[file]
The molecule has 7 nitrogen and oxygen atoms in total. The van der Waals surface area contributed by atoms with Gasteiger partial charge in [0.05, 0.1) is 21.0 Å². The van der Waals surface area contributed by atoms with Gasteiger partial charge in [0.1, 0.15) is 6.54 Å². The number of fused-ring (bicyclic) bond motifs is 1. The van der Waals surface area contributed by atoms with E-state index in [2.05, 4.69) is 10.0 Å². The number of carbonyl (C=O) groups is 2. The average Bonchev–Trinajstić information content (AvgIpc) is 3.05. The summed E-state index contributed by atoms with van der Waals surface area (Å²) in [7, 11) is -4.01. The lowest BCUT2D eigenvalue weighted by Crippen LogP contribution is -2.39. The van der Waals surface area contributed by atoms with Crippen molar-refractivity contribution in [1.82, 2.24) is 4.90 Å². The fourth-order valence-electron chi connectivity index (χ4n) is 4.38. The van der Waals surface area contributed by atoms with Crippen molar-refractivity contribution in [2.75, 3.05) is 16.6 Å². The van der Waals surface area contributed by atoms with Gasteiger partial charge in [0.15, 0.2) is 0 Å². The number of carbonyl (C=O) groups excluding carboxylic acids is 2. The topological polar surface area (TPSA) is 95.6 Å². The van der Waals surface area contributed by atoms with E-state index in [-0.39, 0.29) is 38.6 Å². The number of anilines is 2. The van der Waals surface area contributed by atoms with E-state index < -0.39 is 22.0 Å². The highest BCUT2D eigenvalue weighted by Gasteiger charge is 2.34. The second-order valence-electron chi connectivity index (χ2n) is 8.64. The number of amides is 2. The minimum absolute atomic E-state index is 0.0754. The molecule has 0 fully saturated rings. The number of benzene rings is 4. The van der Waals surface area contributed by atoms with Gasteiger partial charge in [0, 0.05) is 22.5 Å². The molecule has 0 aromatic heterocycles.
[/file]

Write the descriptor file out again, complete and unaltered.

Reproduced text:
The molecule has 7 nitrogen and oxygen atoms in total. The van der Waals surface area contributed by atoms with Gasteiger partial charge in [0.05, 0.1) is 21.0 Å². The van der Waals surface area contributed by atoms with Gasteiger partial charge in [0.1, 0.15) is 6.54 Å². The number of fused-ring (bicyclic) bond motifs is 1. The van der Waals surface area contributed by atoms with E-state index in [2.05, 4.69) is 10.0 Å². The number of carbonyl (C=O) groups is 2. The average Bonchev–Trinajstić information content (AvgIpc) is 3.05. The summed E-state index contributed by atoms with van der Waals surface area (Å²) in [7, 11) is -4.01. The lowest BCUT2D eigenvalue weighted by Crippen LogP contribution is -2.39. The van der Waals surface area contributed by atoms with Crippen molar-refractivity contribution in [1.82, 2.24) is 4.90 Å². The fourth-order valence-electron chi connectivity index (χ4n) is 4.38. The van der Waals surface area contributed by atoms with Crippen molar-refractivity contribution in [2.75, 3.05) is 16.6 Å². The van der Waals surface area contributed by atoms with Gasteiger partial charge in [0.15, 0.2) is 0 Å². The number of carbonyl (C=O) groups excluding carboxylic acids is 2. The topological polar surface area (TPSA) is 95.6 Å². The van der Waals surface area contributed by atoms with E-state index in [-0.39, 0.29) is 38.6 Å². The number of anilines is 2. The van der Waals surface area contributed by atoms with E-state index < -0.39 is 22.0 Å². The highest BCUT2D eigenvalue weighted by Gasteiger charge is 2.34. The second-order valence-electron chi connectivity index (χ2n) is 8.64. The number of amides is 2. The minimum absolute atomic E-state index is 0.0754. The molecule has 0 fully saturated rings. The number of benzene rings is 4. The van der Waals surface area contributed by atoms with Gasteiger partial charge in [0, 0.05) is 22.5 Å². The molecule has 0 aromatic heterocycles.